Somalian 2011 Famine May Have Been Caused by Global Warming: Scientists
Low levels of rainfall in Somalia in 2011 which resulted in tens of thousands of famine-related death may have been caused by climate change, according to a new study.
British weather scientists say that close observation of weather patterns in Somalia and elsewhere in East Africa between 2010 and 2011 showed that short rains failed in late 2010 because of the natural effects of the weather pattern La Nina.
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The peer reviewed study will appear in Geophysical Research Letters, a journal of the American Geophysical Union. Senait Gebregziabher, the Somalia country director for the aid group Oxfam, said climate change is increasing humanitarian needs, according to the Associated Press.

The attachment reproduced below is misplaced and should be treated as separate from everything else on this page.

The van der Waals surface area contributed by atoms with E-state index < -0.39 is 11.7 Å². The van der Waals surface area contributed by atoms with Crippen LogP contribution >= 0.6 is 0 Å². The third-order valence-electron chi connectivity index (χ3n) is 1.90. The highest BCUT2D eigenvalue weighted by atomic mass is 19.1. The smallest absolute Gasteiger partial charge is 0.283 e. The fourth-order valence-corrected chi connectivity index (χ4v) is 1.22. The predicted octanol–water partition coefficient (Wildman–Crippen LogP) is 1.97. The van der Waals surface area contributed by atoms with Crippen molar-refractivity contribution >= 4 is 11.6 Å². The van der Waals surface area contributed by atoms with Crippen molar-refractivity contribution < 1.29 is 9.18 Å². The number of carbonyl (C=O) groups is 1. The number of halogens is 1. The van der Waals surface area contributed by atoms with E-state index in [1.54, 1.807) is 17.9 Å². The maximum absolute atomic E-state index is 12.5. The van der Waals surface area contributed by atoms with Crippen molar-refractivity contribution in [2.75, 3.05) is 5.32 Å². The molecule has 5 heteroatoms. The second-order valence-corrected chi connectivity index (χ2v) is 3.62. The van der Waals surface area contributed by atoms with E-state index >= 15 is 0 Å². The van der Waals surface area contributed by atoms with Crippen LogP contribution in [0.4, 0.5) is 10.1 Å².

"In the coming decades, unless urgent action is taken to slash greenhouse gas emissions, temperatures in East Africa will continue to rise and rainfall patterns will change. This will create major problems for food production and availability," Gebregziabher said.
Global warming is caused by the burning of fossil fuels -- coal, oil and natural gas -- which sends heat-trapping gases, such as carbon dioxide, into the air, changing the climate, scientists say.
"If you miss one of the two rainy seasons we have a very severe drought. The other indicator is that there is a rise in temperature," he said. "This all negatively impacts the livelihood of the people. Most of Somalis depend mostly on pastoral production."